The city has determined that it will cost about $20 million to repair and replace bulkheading in southern Baltimore that a Florida real estate developer says is necessary to proceed with work on a planned Ritz-Carlton Hotel.
City officials are considering spending the money required to shore up the former Bethlehem Steel Corp. shipyard, but have asked developer Neil Fisher to make a commitment that he will construct a "five-star" luxury hotel on land adjacent to the Rusty Scupper restaurant.
"They want confirmation that I will indeed be bringing a five-star hotel to Baltimore before they go ahead, and I need to know that I have community support and that they will undertake the necessary work," Fisher said.
Fisher is seeking community support because his design for the 250-room lodging and condominium project would exceed 71-foot height restrictions on the property. Fisher's design calls for a dual-towered hotel that would go as high as 12 stories, or more than 100 feet.
Fisher also said he needs to receive a green light from his operator -- believed to be the Atlanta-based Ritz-Carlton -- on preliminary designs before exercising an option to acquire the land for the $85 million hotel.
An analysis estimating the cost of the bulkhead repair was recently completed by the city's Public Works Department.
But city officials said a decision on whether to proceed with the work won't come until the project clears several other hurdles.
"We're waiting for Neil Fisher to finish his negotiations with Federal Hill residents and come back to us with an economic pro forma that shows the total package, what the private side would contribute and what he is asking from the public sector," said M. J. "Jay" Brodie, president of the Baltimore Development Corp., the city's economic development agency.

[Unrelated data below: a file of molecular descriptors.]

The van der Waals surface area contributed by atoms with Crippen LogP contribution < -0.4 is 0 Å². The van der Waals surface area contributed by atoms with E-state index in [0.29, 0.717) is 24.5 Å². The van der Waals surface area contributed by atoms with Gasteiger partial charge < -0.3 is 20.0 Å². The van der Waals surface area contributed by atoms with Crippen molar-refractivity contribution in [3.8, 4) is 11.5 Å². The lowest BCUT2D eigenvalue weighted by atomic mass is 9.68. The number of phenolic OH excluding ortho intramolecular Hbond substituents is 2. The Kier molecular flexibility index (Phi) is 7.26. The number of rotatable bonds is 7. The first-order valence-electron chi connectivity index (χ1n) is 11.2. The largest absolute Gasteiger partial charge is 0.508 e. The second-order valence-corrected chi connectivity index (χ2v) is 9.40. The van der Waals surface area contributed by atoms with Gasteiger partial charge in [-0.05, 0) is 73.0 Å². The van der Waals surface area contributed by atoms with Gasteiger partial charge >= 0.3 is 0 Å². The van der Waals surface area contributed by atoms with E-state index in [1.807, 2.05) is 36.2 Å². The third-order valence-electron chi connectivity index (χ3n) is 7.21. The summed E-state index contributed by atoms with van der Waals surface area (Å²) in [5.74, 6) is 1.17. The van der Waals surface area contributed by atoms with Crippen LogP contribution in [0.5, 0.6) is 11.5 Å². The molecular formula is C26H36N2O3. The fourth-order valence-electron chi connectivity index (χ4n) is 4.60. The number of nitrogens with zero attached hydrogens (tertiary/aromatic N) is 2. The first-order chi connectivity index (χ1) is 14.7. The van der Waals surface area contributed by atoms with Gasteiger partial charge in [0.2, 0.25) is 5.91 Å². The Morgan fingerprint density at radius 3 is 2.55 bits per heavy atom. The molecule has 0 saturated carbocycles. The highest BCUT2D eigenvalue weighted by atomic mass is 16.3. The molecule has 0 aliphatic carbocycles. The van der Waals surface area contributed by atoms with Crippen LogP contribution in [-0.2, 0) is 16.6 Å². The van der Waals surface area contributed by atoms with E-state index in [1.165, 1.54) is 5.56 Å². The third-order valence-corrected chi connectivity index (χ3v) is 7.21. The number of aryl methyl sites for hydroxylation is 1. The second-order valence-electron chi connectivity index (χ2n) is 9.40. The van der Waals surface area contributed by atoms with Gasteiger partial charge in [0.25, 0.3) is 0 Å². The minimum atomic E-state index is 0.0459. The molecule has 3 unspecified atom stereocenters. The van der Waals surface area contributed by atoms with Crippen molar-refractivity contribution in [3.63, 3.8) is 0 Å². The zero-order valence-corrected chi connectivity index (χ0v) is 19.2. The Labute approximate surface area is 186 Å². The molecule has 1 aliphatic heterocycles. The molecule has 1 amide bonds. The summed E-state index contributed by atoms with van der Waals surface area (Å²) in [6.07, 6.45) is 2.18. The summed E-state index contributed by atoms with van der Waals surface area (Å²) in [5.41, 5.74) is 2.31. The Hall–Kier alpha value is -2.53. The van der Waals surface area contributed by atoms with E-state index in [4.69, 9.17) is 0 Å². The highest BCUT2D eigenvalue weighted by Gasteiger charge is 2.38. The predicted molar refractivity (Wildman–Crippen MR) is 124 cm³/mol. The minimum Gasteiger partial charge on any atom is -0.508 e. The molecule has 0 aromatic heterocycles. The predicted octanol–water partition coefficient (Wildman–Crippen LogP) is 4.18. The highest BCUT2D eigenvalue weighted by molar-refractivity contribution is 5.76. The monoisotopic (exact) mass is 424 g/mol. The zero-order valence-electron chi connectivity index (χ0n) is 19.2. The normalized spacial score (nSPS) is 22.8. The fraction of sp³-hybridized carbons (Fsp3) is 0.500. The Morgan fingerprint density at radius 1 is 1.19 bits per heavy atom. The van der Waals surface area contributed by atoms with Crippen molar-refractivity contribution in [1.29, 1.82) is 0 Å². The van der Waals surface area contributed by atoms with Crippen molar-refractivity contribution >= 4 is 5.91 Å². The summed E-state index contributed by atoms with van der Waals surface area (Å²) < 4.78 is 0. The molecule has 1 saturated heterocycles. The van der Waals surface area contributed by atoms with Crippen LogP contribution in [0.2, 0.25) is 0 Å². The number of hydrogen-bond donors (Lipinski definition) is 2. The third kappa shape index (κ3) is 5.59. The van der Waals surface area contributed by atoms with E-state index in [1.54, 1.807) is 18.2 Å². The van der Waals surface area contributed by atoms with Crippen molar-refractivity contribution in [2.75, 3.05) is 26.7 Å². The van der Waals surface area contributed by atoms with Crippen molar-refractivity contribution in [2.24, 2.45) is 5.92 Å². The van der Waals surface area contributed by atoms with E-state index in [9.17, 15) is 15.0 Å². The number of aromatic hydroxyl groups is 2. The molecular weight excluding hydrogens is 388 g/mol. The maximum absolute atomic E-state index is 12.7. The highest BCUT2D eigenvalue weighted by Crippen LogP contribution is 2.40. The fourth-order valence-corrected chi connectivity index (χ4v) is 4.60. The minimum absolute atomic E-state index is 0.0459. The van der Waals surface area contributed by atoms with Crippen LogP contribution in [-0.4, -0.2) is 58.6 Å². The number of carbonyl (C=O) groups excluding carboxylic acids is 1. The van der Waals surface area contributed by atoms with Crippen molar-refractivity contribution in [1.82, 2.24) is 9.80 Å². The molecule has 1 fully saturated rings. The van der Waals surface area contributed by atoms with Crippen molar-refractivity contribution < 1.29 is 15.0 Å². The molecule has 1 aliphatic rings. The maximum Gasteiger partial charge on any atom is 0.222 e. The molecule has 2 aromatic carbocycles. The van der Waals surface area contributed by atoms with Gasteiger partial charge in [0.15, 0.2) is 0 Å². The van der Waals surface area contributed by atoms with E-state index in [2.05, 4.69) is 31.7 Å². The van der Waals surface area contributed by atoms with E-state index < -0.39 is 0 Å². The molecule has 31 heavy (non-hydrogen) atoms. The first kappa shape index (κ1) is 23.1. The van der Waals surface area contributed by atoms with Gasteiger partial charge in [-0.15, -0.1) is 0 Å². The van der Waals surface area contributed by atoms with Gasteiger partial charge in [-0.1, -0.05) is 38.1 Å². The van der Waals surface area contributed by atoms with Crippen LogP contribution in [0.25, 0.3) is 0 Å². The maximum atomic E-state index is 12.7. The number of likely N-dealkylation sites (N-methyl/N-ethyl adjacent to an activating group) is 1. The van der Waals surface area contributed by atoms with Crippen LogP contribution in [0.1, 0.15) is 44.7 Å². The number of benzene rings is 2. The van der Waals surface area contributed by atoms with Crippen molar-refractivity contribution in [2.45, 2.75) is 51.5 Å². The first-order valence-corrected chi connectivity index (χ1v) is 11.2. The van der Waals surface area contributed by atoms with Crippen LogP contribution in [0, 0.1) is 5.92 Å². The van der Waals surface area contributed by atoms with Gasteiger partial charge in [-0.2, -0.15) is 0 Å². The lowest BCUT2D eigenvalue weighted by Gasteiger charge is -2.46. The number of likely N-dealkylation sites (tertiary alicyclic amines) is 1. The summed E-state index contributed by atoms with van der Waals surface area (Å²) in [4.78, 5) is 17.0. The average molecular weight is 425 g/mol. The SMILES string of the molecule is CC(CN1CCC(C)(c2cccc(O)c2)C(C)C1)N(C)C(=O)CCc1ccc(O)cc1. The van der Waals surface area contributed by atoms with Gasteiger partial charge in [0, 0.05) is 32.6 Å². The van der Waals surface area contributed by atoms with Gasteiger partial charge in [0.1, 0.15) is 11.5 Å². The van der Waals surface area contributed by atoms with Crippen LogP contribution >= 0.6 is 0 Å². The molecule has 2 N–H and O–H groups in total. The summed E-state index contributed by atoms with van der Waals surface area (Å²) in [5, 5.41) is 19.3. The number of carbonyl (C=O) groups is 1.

"Any decisions will be made after that kind of analysis, and we're not there yet," Brodie said.
City officials and state Department of Transportation officials pledged more than a decade ago to make necessary bulkhead repairs to pave the way for development of the $600 million HarborView project on Key Highway, but work halted when that project stalled after developing only one of proposed six condominium towers.
Just two towers
HarborView's developers are working on a plan to add a second rental apartment tower, however, that would be smaller than the 27-story high-rise there now. In exchange, HarborView's developers would scrap the other towers and replace them with low-rise projects and townhouses.
State transportation officials recently reaffirmed their commitment to the bulkhead work, which Fisher contends is critical to development of the hotel, sources said.
The bulkhead work will allow the city to continue a waterfront promenade intended to border the Inner Harbor and surrounding areas, which would open up the Federal Hill and surrounding areas to pedestrians.
The city's consideration of the bulkhead repairs raises the question of whether, at least indirectly, it will provide economic incentives to assist the Ritz-Carlton.
Mayor Kurt L. Schmoke has said he supports the project but would not provide financial inducements for it. He could not be reached for comment yesterday.
Although Fisher said he would not seek any public subsidy to develop his hotel, he has asked that the former Bethlehem Steel "Propeller Yard" be included in an enterprise zone, which would entitle the project to some property tax relief and tax credits based on the number of employees the hotel hires.
A Ritz-Carlton hotel typically creates 500 full- and part-time jobs.
The property at one time had been included in a southern Baltimore enterprise zone, but was removed in October at the behest of state Sen. George W. Della Jr.
Pub Date: 3/10/99